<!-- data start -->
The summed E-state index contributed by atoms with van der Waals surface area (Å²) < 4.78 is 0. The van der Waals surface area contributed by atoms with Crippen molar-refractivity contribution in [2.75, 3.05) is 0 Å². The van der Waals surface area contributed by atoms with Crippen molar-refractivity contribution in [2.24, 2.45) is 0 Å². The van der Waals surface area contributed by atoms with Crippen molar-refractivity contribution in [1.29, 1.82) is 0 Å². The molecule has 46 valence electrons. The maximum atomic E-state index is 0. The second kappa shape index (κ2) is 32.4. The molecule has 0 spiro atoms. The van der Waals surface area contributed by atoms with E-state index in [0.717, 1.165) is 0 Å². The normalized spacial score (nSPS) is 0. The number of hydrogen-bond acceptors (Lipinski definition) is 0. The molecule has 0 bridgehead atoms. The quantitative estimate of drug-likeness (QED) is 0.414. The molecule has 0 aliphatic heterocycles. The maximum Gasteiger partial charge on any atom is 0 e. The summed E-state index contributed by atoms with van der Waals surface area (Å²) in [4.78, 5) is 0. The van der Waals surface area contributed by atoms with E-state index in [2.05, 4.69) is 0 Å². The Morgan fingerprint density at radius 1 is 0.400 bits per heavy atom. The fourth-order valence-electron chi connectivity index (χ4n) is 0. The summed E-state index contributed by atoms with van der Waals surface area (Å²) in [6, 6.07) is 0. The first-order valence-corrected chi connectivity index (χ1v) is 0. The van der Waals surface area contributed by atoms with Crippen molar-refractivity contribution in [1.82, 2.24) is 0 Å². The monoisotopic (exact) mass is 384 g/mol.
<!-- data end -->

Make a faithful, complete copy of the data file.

The summed E-state index contributed by atoms with van der Waals surface area (Å²) < 4.78 is 0. The van der Waals surface area contributed by atoms with Crippen molar-refractivity contribution in [2.75, 3.05) is 0 Å². The van der Waals surface area contributed by atoms with Crippen molar-refractivity contribution in [2.24, 2.45) is 0 Å². The van der Waals surface area contributed by atoms with Crippen molar-refractivity contribution in [1.29, 1.82) is 0 Å². The molecule has 46 valence electrons. The maximum atomic E-state index is 0. The second kappa shape index (κ2) is 32.4. The molecule has 0 spiro atoms. The van der Waals surface area contributed by atoms with E-state index in [0.717, 1.165) is 0 Å². The normalized spacial score (nSPS) is 0. The number of hydrogen-bond acceptors (Lipinski definition) is 0. The molecule has 0 bridgehead atoms. The quantitative estimate of drug-likeness (QED) is 0.414. The molecule has 0 aliphatic heterocycles. The maximum Gasteiger partial charge on any atom is 0 e. The summed E-state index contributed by atoms with van der Waals surface area (Å²) in [4.78, 5) is 0. The van der Waals surface area contributed by atoms with E-state index in [2.05, 4.69) is 0 Å². The Morgan fingerprint density at radius 1 is 0.400 bits per heavy atom. The fourth-order valence-electron chi connectivity index (χ4n) is 0. The summed E-state index contributed by atoms with van der Waals surface area (Å²) in [6, 6.07) is 0. The first-order valence-corrected chi connectivity index (χ1v) is 0. The van der Waals surface area contributed by atoms with Crippen molar-refractivity contribution in [1.82, 2.24) is 0 Å². The monoisotopic (exact) mass is 384 g/mol.